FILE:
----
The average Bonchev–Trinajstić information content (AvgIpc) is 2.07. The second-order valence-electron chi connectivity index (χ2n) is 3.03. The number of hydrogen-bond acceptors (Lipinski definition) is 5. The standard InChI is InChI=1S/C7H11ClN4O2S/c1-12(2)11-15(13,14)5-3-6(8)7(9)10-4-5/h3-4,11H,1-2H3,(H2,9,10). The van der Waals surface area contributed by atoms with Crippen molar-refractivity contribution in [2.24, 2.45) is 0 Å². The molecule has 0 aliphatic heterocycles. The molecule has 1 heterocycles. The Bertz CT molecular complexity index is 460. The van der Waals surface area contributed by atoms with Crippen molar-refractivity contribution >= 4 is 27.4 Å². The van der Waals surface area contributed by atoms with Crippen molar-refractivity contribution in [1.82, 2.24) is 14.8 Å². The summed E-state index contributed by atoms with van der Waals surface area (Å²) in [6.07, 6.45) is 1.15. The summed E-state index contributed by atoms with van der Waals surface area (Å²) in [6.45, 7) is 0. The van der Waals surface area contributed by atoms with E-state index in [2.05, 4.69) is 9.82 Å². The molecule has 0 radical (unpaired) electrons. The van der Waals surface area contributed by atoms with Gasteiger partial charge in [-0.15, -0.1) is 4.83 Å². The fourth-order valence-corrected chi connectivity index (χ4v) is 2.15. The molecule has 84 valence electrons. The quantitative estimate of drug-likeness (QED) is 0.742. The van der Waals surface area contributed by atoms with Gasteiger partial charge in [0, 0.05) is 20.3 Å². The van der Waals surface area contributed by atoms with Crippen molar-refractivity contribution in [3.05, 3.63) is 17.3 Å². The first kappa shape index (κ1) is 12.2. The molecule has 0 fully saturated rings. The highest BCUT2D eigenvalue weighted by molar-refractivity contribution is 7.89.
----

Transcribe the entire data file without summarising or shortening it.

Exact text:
The average Bonchev–Trinajstić information content (AvgIpc) is 2.07. The second-order valence-electron chi connectivity index (χ2n) is 3.03. The number of hydrogen-bond acceptors (Lipinski definition) is 5. The standard InChI is InChI=1S/C7H11ClN4O2S/c1-12(2)11-15(13,14)5-3-6(8)7(9)10-4-5/h3-4,11H,1-2H3,(H2,9,10). The van der Waals surface area contributed by atoms with Crippen molar-refractivity contribution in [2.24, 2.45) is 0 Å². The molecule has 0 aliphatic heterocycles. The molecule has 1 heterocycles. The Bertz CT molecular complexity index is 460. The van der Waals surface area contributed by atoms with Crippen molar-refractivity contribution >= 4 is 27.4 Å². The van der Waals surface area contributed by atoms with Crippen molar-refractivity contribution in [1.82, 2.24) is 14.8 Å². The summed E-state index contributed by atoms with van der Waals surface area (Å²) in [6.07, 6.45) is 1.15. The summed E-state index contributed by atoms with van der Waals surface area (Å²) in [6.45, 7) is 0. The van der Waals surface area contributed by atoms with E-state index in [2.05, 4.69) is 9.82 Å². The molecule has 0 radical (unpaired) electrons. The van der Waals surface area contributed by atoms with Gasteiger partial charge in [-0.15, -0.1) is 4.83 Å². The fourth-order valence-corrected chi connectivity index (χ4v) is 2.15. The molecule has 84 valence electrons. The quantitative estimate of drug-likeness (QED) is 0.742. The van der Waals surface area contributed by atoms with Gasteiger partial charge in [0, 0.05) is 20.3 Å². The van der Waals surface area contributed by atoms with Crippen molar-refractivity contribution in [3.05, 3.63) is 17.3 Å². The first kappa shape index (κ1) is 12.2. The molecule has 0 fully saturated rings. The highest BCUT2D eigenvalue weighted by molar-refractivity contribution is 7.89.